This data points to potential for the large-scale distribution that AgJunction’s board viewed as vital for success in ag equipment automation. It also gives Kubota the opportunity to directly compete with some of the majors’ offerings in the precision ag equipment space.

Leo Johnson, president of the 5-store dealer group Johnson Tractor in Wisconsin and Illinois, says the acquisition announcement is great for Kubota dealers. He says, quote

“Kubota saw that they had a precision farming gap and did something about it. Not by forming a ‘strategic alliance,’ but getting out their checkbook and buying a company.”

The acquisition is the next chapter in the companies’ shared history. In 2019, AgJunction sued Kubota and several of its subsidiaries for patent infringement related to automated machine control and implement steering.

The lawsuit settled in October of 2020, and at the time, the parties agreed to begin discussions about AgJunction supplying or developing autosteer and autonomous solutions for Kubota products worldwide.

California Bans Gas Powered Lawn Equipment

On Saturday Oct. 9, 2021, California Gov. Gavin Newsom signed a bill that will ban gas-powered small off-road engines (SORE), used primarily in lawn care equipment, as soon as 2024.

According to the bill’s author, Assemblyman Marc Berman (D), “The Governor’s Executive Order No. N-79-20 of Sept. 23, 2020, directs the state board to implement strategies to achieve 100% zero emissions from off-road equipment in California by 2035, where feasible and cost-effective. The state will not achieve that goal without further regulation of SORE, including a mandate to transition all sales of new equipment to zero-emission equipment.”

The bill states that in 2020, California daily nitrogen oxides (NOx) and reactive organic gases (ROG) emissions from small off-road engines were high than the emissions from light-duty passenger cars. “SORE emitted an average of 16.8 tons per day of NOx and 125 tons per day of ROG. Without further regulatory action, those emission levels are expected to increase with increasing numbers of SORE in California.”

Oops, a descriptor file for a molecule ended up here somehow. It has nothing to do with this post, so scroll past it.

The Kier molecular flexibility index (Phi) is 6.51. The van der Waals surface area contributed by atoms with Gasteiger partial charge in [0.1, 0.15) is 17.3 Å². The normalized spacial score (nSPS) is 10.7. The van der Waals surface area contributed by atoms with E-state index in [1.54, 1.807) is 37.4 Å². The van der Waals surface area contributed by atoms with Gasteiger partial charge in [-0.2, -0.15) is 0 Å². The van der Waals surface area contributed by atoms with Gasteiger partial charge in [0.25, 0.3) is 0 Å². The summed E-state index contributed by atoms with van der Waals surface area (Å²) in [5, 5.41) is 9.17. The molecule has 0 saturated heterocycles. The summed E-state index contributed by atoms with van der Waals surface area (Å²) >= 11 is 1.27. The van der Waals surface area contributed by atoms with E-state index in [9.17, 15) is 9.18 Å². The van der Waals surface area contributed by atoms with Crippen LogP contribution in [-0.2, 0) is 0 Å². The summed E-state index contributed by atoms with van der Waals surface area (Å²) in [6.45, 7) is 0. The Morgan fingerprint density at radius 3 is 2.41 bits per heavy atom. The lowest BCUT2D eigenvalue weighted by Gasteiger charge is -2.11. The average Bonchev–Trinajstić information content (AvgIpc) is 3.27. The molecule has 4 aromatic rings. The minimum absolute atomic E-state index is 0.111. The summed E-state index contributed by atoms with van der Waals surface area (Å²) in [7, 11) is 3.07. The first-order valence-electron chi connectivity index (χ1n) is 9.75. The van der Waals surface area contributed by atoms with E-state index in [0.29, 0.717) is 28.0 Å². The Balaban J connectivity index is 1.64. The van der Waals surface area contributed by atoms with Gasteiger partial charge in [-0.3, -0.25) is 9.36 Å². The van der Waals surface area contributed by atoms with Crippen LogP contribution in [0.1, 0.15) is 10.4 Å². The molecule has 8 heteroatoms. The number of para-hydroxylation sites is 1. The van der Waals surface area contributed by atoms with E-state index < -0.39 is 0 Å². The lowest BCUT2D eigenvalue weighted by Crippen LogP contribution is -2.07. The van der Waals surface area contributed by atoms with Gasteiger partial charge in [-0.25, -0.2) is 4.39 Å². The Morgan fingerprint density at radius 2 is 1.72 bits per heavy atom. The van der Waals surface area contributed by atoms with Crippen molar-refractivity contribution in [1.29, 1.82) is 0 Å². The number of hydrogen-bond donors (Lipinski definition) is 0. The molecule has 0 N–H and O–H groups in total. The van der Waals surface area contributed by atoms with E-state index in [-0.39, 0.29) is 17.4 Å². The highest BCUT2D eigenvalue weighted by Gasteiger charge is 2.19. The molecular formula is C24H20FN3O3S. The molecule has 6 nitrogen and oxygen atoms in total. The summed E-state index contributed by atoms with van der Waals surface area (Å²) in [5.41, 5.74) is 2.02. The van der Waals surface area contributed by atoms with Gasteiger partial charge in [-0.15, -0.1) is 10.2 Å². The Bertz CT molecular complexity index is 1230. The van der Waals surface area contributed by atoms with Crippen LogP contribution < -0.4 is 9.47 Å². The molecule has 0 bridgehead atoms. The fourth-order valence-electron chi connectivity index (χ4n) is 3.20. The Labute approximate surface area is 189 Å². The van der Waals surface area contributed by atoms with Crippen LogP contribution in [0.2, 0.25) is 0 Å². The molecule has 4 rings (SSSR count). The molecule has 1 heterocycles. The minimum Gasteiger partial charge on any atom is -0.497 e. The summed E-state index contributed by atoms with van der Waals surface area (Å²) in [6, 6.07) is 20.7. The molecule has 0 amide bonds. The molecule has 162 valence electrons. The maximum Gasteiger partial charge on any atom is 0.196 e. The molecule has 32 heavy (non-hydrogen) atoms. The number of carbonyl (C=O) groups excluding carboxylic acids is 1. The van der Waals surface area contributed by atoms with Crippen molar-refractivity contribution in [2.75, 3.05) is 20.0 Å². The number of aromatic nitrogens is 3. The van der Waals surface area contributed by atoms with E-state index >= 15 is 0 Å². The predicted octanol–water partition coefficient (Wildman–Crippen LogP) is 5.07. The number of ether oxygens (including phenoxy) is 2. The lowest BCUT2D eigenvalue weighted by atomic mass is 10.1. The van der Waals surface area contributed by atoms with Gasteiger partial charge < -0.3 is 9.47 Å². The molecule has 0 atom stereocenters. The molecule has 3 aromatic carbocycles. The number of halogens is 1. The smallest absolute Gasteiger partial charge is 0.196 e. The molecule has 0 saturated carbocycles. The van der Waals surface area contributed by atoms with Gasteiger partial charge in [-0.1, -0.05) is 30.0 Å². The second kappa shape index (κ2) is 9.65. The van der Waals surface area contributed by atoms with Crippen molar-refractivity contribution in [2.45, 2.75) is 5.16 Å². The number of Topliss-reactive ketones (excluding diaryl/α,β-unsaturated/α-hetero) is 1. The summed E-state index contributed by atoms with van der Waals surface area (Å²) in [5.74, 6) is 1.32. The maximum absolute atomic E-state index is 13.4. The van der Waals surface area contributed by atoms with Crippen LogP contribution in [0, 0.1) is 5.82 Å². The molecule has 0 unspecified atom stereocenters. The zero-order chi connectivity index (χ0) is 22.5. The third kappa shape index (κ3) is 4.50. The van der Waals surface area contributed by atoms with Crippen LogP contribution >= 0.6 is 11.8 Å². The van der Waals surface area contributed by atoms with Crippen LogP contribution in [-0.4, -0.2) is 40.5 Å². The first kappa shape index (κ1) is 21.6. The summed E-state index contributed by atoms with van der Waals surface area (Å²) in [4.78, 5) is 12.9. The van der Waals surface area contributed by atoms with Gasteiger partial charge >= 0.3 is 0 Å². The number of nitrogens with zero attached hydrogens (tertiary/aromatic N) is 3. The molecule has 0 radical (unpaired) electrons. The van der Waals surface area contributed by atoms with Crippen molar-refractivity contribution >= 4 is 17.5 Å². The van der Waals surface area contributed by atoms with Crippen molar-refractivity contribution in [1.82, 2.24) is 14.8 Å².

The bill goes on to state that operating a commercial leaf blower for one hour can emit as much ROG plus Nox as driving 1,100 miles in a new passenger vehicle.

Dealers Report Record Highs for Early Orders in 2021

With the ongoing equipment shortage, early orders have become an increasingly important part of how dealers are doing business. As a result, this year’s Dealer Business Outlook & Trends report shows early order estimates are up significantly vs. last year.10-15-21_Slides_OTR13.jpg

Roughly 30% of dealers estimate their early orders are up 10% or more year-over-year in 2021, compared to 8.6% indicating the same in last year’s study. Overall, 71% of dealers say their early orders are up at least 1% vs. the previous year, compared to 32% who said the same in the previous study. Only 17% of dealers reported their early orders were unchanged from the previous year, a record low for the last 6 years.

Some 13% of dealers reported their early orders were down compared to 2020, with 8% indicating early orders were down 1-5%. This is well below the 27.6% who reported a decrease of at least 1% or more in last year’s study.

Art’s Way 3Q Ag Products Sales Increase 27%

Shortline manufacturer Art’s Way reported its third quarter consolidated corporate sales were $6.6 million, up 2% vs. the same period of 2020. This marked 2 straight profitable quarter, the company notes.

For the 9 months ending Aug. 31, 2021, the company reported consolidate sales of $17.7 million, up 4.5% compared to the same period last year.10-15-21_Slides_OTR9.jpg

Art’s Way’s Agricultural Products segment had third quarter sales of nearly $4.7 million, up nearly 27% vs. the third quarter of last year. Year-to-date, ag segment sales were up 24% to about $12 million.

The company attributes the large increase in revenue to a strengthening agricultural economy that is producing 5-10 year highs in commodity and livestock prices along with government assistance programs that provided farmers with much needed government assistance during the COVID-19 pandemic.

Art’s Way says grinder mixer sales were up 71% year-over-year and beet equipment sales are up 60%. Manure spreaders are up 13% vs. last year.

The company says, “We are seeing continued demand in the fourth quarter with our current ag backlog up 269% from a year ago. Supplier delays have improved but are not gone completely. We also continue to receive price increases from our suppliers regularly. Further price increases before our early order program will be necessary to maintain strong margins on our products. We are still struggling to get new production hires on board with the lack of available workforce in our community and a highly competitive job market. We are taking steps to automate production tasks with the use of robotic welding and other new equipment to help us increase efficiency and output.”